For this one, the mountain opened - late, but it opened. And I did not drive anywhere.
I was up in Winter Park for spring break. My condo was in town, about two miles from the ski area. Skis, boots, pants, etc. already at the area. My usual method of getting to the area was to just step out to the highway in front of the condo and wait for someone I knew to come by and pick me up.
On the day in question (a Wednesday, I think), it had been snowing all week, but the night before, it had really picked up and dumped (this is not a typo) 48" overnight! CDOT has some large and impressive equipment for keeping Berthoud Pass open, and Highway 40 through town was actually open. Berthoud Pass was not. Major slides, as you might expect. Berthoud did not re-open for something like 4 days. Flights were missed.
Someone did pick me up, but when I got to the ski area, I found that all employees were being recruited to shovel. The lifts were buried, of course. The Zephyr didn't turn until 10:30, or something like that. I took a picture of a friend of mine in the elevator with a snowblower to take it to a second floor deck that was normally heated for snow removal. The storm had completely overwhelmed the heating system. The snow usually fell through the steel mesh tables on the deck, but today they had 4 feet of snow on them.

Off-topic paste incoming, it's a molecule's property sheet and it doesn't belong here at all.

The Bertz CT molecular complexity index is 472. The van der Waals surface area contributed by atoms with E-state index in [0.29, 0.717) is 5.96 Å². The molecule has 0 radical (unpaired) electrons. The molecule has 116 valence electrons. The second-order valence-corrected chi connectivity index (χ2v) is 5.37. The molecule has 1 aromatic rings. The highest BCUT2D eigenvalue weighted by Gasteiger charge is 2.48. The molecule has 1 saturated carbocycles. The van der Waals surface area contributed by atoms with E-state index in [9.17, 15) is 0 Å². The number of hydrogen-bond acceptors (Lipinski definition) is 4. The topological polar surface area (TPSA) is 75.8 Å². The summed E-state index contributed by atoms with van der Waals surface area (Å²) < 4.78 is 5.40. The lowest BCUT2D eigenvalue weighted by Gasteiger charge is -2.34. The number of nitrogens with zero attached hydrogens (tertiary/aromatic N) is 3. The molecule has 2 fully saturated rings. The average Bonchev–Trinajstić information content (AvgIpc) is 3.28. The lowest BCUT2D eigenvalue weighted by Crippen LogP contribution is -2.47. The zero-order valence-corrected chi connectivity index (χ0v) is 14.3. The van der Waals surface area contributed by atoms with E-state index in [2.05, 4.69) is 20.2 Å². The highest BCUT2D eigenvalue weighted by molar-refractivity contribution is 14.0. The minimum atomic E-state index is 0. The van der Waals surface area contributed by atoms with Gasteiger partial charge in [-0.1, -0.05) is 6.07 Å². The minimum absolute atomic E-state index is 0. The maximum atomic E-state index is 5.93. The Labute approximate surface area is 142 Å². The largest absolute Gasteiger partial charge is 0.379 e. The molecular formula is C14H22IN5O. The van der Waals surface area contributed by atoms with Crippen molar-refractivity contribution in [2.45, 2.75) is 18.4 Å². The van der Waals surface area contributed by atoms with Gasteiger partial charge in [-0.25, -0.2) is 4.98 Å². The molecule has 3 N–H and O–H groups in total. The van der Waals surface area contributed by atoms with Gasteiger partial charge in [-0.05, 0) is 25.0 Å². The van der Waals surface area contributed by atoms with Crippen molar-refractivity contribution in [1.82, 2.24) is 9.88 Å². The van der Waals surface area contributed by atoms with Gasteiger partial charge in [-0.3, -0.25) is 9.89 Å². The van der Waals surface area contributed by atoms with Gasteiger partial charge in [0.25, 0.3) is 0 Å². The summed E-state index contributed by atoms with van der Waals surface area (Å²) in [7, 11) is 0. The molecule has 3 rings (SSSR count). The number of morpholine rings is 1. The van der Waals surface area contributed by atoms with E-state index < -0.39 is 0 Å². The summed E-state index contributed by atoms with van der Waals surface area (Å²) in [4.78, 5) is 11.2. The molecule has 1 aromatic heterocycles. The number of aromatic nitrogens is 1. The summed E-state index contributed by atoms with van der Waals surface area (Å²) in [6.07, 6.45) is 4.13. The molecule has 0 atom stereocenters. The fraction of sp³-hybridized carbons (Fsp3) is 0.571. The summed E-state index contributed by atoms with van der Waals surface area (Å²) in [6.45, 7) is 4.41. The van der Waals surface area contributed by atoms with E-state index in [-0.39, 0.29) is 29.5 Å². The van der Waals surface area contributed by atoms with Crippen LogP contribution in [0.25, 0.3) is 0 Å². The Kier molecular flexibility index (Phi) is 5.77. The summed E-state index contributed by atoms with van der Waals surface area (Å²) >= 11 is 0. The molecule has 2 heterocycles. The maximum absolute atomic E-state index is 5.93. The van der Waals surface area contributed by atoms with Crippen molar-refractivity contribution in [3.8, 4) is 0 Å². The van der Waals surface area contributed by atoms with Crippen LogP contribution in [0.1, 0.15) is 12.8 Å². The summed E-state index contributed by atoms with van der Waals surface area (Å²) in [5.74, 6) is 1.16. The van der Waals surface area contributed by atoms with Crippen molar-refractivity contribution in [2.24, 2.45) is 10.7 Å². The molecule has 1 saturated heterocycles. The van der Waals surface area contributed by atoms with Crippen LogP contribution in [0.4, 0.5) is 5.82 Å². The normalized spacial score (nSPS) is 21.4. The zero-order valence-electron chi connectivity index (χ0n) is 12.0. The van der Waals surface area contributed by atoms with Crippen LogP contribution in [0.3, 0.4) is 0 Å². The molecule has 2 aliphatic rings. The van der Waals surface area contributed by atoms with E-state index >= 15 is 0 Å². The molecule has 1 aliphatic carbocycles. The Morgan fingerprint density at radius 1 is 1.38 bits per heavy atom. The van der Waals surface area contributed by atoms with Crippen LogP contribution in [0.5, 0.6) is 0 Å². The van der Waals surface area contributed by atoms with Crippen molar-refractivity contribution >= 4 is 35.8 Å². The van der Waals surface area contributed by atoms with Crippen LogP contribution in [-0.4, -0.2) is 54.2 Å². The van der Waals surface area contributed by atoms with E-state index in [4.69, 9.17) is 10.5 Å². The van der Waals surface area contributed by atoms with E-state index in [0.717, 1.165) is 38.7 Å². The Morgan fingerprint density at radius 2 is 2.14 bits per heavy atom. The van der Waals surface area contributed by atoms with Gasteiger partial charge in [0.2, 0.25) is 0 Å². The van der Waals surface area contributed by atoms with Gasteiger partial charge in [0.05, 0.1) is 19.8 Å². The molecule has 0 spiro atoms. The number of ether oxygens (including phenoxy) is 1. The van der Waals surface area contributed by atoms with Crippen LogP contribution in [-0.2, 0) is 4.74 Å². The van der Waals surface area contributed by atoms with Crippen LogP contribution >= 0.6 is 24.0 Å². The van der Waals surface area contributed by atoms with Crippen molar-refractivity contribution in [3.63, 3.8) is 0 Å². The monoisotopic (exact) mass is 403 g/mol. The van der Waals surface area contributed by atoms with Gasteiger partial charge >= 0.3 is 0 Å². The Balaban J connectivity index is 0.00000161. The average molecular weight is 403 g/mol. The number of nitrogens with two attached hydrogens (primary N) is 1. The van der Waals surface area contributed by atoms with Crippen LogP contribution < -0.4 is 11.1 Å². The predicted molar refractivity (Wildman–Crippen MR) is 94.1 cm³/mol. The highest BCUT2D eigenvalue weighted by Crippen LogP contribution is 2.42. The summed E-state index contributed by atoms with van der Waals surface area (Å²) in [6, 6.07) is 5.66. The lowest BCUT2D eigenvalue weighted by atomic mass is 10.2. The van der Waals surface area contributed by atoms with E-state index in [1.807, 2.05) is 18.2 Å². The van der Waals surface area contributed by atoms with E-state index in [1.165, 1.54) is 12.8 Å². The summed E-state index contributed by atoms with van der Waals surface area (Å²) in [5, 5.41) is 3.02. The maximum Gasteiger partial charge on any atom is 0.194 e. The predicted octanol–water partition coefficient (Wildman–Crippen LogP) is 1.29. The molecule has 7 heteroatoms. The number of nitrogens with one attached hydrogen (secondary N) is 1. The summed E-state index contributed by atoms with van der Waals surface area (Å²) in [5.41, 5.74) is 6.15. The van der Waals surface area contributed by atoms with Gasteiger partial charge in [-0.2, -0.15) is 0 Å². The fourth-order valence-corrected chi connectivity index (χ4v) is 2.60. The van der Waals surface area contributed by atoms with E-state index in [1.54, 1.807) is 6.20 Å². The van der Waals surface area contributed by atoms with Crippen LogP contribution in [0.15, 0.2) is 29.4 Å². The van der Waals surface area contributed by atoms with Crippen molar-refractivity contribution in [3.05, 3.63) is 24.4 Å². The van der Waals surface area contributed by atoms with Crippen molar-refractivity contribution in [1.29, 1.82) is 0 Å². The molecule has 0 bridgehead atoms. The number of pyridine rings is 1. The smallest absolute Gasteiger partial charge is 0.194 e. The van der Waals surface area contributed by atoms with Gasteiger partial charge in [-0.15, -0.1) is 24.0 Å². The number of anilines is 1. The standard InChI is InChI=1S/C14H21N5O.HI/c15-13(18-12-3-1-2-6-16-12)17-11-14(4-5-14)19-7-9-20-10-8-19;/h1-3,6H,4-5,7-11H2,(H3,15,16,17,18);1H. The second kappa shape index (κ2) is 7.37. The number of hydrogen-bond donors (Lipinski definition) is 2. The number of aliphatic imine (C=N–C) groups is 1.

When we were finally able to go up the mountain, we eagerly headed up to try out all this wonderful powder (as soon as we were released from shoveling). Well, this was in the Olden Days, before fat skis. The powder was of reasonable quality, but it wasn't 5% moisture, and it was quite a bit denser as it got deeper, just because of settling. What this meant was that most of the mountain was almost unskiable on the 70mm-80mm width skis of the day. If you tried to stand normally, the snow would come to the middle of your chest while you were standing still. Even straightlining a fairly steep run, you would just grind to a halt and have to push yourself down the hill. Some experimentation by some very good instructors revealed that it was actually possible to move down the hill by sitting way back so the skis would rise up enough to get your body sort of out of the snow and reduce the resistance to forward movement. Turning was not possible or required. It was weird and not that much fun.
Falling could be a disaster. The Ski Patrol rescued several people who nearly suffocated when they fell down.
Visibility was poor. It snowed hard all day.
Late in the afternoon, I was skiing more or less normally in a corridor on a black run that had been chewed up by dedicated souls pushing their way down the hill. The run was still littered with big blocks of unskied snow. Foolishly, I headed toward one at speed, thinking I could blast through it.
It turned out to be a large unskied area at the side of the run. Seconds later, I was stopped, standing in snow up to my chest, 15 feet into the deep area, with my skis still on my feet. It took me a good 10 minutes to kick my way out backward.
I don't know what it was about the snow that day that made movement down the hill so difficult. Just the wrong combination of density and depth, I suppose. I have since skied 36" of untracked on 78mm skis. Given enough pitch, it works fine, although fat skis make it much easier. That day, I needed something with a waist of about 120mm. Or more.